A temple emerged, and a sacred pool and some curious coins. Local arts and culture societies enjoyed guided tours. It was all really quite low-key until this discovery shot San Casciano into the limelight. Now the eyes of the world are on that lovely rustic valley, and some way of displaying this wealth of riches will be have to be found. Naturally. And rightly. But I very much fear the late-evening wallows in those magical pools – scrambling, damp, back into freezing clothes in winter – will now be a thing of the past. All hail to archeological discoveries which change our perception of history. But I say that with more than a twinge of nostalgia.

Did I rave about Italy’s impressive government programme of financing for house refurbishments? Huge hand-outs for making houses earthquake resistant and hugely more eco-friendly? I did touch on it here I see, but I must also have whittered on about it somewhere else too, in connection with my grandiose plans for a complete makeover of our slightly collapsing chicken house out the back. But strangely I can’t find that.

I had drawn up beautiful plans for what was going to become a sweet little house at the state’s expense. I’d designed the kitchen. I’d planned the garden. In my head it was already a fait accompli. But the Superbonus turned out to be more complicated than it should have been, and the chaos it generated – especially for anyone working in the sector who was overwhelmed by soaring demand and soaring prices – meant that somehow my dreams evaporated, leaving a slightly bitter taste. But also a feeling of “so what now?”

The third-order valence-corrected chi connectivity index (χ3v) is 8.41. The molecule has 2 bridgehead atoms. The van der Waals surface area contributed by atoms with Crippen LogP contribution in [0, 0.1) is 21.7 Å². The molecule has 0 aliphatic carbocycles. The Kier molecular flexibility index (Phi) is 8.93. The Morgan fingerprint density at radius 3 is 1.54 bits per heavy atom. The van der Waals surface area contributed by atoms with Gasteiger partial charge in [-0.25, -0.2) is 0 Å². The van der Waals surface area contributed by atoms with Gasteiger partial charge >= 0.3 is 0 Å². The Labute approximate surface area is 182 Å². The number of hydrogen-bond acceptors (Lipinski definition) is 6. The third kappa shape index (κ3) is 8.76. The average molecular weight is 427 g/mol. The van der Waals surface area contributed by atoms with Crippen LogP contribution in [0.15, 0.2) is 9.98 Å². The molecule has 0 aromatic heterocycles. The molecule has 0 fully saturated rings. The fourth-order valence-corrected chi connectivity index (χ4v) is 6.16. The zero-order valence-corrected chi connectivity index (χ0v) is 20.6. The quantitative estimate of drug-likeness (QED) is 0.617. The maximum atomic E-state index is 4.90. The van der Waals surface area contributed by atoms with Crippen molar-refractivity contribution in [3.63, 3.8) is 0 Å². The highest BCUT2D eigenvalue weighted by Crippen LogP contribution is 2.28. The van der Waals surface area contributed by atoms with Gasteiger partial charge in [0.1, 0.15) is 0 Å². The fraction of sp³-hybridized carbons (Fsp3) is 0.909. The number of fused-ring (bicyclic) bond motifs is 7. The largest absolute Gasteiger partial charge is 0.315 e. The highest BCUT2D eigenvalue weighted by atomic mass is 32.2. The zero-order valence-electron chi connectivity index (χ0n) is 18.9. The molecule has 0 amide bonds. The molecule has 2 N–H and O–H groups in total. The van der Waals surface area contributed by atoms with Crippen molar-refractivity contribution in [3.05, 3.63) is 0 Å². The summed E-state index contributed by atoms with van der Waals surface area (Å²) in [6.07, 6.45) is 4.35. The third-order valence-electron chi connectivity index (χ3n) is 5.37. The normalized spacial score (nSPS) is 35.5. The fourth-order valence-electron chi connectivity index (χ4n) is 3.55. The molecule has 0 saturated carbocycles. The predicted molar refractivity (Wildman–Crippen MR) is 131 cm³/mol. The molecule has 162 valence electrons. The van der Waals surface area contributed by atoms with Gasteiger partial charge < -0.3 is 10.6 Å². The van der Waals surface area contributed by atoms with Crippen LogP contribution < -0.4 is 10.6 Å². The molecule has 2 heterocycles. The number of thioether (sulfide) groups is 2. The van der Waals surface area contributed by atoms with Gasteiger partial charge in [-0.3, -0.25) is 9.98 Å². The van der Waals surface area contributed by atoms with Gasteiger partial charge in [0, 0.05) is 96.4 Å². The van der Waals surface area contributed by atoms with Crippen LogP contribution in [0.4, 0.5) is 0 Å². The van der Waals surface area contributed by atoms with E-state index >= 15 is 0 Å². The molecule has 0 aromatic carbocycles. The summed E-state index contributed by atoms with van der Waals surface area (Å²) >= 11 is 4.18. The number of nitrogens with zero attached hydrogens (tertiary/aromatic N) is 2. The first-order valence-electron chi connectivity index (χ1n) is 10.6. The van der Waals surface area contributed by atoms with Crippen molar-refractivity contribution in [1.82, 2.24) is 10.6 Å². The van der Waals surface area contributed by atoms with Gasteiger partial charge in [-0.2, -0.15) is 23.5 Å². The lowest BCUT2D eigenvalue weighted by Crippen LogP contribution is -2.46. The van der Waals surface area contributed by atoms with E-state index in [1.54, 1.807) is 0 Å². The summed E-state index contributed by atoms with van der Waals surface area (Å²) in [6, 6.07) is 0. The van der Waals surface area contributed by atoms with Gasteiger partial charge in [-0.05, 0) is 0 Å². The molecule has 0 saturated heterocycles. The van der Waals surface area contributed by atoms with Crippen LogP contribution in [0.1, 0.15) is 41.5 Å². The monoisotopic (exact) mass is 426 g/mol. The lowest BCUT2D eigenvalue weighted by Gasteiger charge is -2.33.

The answer to which is: more property.

Friends from Rome were staying in my Pieve Suites. “Who were those people looking out the front windows?” he asked me. Alarms bells rang.

My little B&B occupies a strange space. All the very ancient terraced houses along that vicolo run long and narrow, from street right out to the medieval town walls. But I don’t have the whole long narrow house: I have a corridor from the front door which takes me to my half of the house – the half which looks out over the walls and the countryside. The house was divided cross-wise many years ago by two sisters who used the same front door (mine) and had connecting doors elsewhere (now closed). Since I bought my half, the darker, slightly smaller street-facing part has been empty.

Just a few days before – out of curiosity – I’d been to look around the house next door, which was going to be put on sale. The visit had tugged on my heart strings a little: there was no getting around the fact that these units were meant to be one, and not two like mine. Everything just seemed to go together better, the spaces made more sense. So I’d been thinking of my house, and its missing half, and how nice it would be to put it back together again. But who has money for that, eh?

Well, the answer to that question soon became “me” when it dawned on me that my missing part was on the market and people who weren’t me might end up occupying it. No no no no no. The final atto has yet to be signed but the deposit has been paid and hands have been shaken. Despite the expense, I feel like I’ve righted a wrong.

I’m walking down a street in Chichester, West Sussex, wondering why that old lady is being carried across the road. Then I realise that she’s being carried by my husband. He’s heading for a bus shelter, right in front of Chichester’s glorious cathedral. It’s pelting down and the lady is barely conscious.

And so begins the British ambulance-calling saga.